Assume the Position is our offseason guide to the Iowa Hawkeyes football depth chart. The math is difficult, so take it from us: As time moves on, we'll know more. That's why we rank the positions from most certain to least certain.
Previously on ATP2k12:
Today: Running Back
You know, it's just that...
God damn it.
The Last Man Standing
Damon Bullock (#32, Sophomore, 6'0", 195, Mansfield (TX) HS)
We've done more with less. Bullock was a two-star commitment from the suburbs of Dallas-Ft. Worth area who was injured as a junior but put together a good senior year. He had no other Division I offers besides Iowa (and who didn't even get that offer until a couple of days before Signing Day), mostly because of injury concerns and a lack of year-over-year production. We thought he would redshirt, and he didn't, but he didn't play halfback, either. Bullock moved to receiver midway through the season and played in the slot, picking up one reception (and ten carries before the move). The world has turned and left him here, though, and when Iowa takes the field Saturday in Chicago, Damon Bullock is going to be the starter.
So let's talk about 2009.
In 2009, we thought Jewel Hampton was going to be starting. And then Jewel blew out his knee. We thought Jeff Brinson would start in his place, and then Brinson got hurt again. There was Brandon Wegher, the coveted and much-hyped true freshman, and there was walk-on Paki O'Meara, and there was a completely unheralded two-star redshirt freshman who got a late offer and spent his first year in the program playing safety. Adam Robinson won that job, and four weeks later he did this:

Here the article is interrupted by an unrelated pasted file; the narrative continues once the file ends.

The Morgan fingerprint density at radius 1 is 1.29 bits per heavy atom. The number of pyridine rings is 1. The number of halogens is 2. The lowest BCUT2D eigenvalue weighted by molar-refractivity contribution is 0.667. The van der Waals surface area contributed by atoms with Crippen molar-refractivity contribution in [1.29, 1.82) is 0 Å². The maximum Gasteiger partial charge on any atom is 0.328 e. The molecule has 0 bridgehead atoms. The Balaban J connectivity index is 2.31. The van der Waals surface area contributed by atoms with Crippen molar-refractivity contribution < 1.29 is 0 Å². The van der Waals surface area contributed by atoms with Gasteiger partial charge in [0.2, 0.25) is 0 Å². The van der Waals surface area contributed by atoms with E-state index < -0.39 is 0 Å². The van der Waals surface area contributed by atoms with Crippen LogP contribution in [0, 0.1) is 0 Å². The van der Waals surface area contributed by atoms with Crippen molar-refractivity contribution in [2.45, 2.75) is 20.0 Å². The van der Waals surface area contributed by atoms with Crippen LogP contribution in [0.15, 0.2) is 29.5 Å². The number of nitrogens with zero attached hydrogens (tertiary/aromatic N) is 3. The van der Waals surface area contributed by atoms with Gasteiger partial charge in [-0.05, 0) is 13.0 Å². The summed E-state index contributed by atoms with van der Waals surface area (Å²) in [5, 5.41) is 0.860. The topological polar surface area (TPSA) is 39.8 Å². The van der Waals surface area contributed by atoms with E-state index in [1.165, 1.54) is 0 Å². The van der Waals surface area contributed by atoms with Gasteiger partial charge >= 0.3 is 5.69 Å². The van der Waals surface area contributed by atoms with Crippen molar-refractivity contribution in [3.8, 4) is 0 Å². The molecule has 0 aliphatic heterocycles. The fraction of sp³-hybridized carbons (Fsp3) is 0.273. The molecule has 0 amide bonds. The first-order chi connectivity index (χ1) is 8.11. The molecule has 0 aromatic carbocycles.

And no matter what Wegher did, Robinson kept that job. He was one hell of a halfback for two seasons, before grades and concussions and weed did him in. I'm not saying Damon Bullock is Adam Robinson, or that Greg Garmon is Brandon Wegher, or that Bullock will still be the halfback and running fools over when Minnesota comes to town in late September. I'm just saying, don't count him out just yet.
The Next Great Hope
Greg Garmon (#4, Freshman, 6'1", 200, McDowell HS (Erie, PA)
A chronicle of Rivals four-star tailbacks who committed to Iowa under Kirk Ferentz:
- Rodney Coe: Never even got here, because he didn't qualify. Currently playing defensive line at Iowa Western and occasionally losing his mind on Twitter.
- Marcus Coker: "Voluntarily" left the program after last season because the University's adherence to privacy rules only applies to things they have to tell you and not the other way around.
- Brandon Wegher: Left the program two days into 2010 camp, never to return. Tried to walk on at Oklahoma last season and didn't last much longer. Dude was a mess.
- Kalvin Bailey: Really was a fullback, when you think back on it. Lasted one season. Got picked up for domestic in 2010, showing that you don't just lose AIRBHG once you've left campus.
- Albert Young: Was awesome.
That's it, or at least it was before Garmon hit town. Five guys, one who made it through two full seasons without incident. Mean years at Iowa: 1.8. Median: 1. If the Saturday scrimmages were any indication, he has better vision and understanding of the process of running the football than anyone else on the roster. He's also about 185 lbs. and has reportedly struggled with blitz pickup and pass protect, which have always been mandated for anyone playing halfback for Ferentz. He'll play this year, because Damon Bullock can't handle 25 carries a game and there's nobody else, but it's far from certain that he takes over this year. Which is scary, because guys like him don't usually make year two.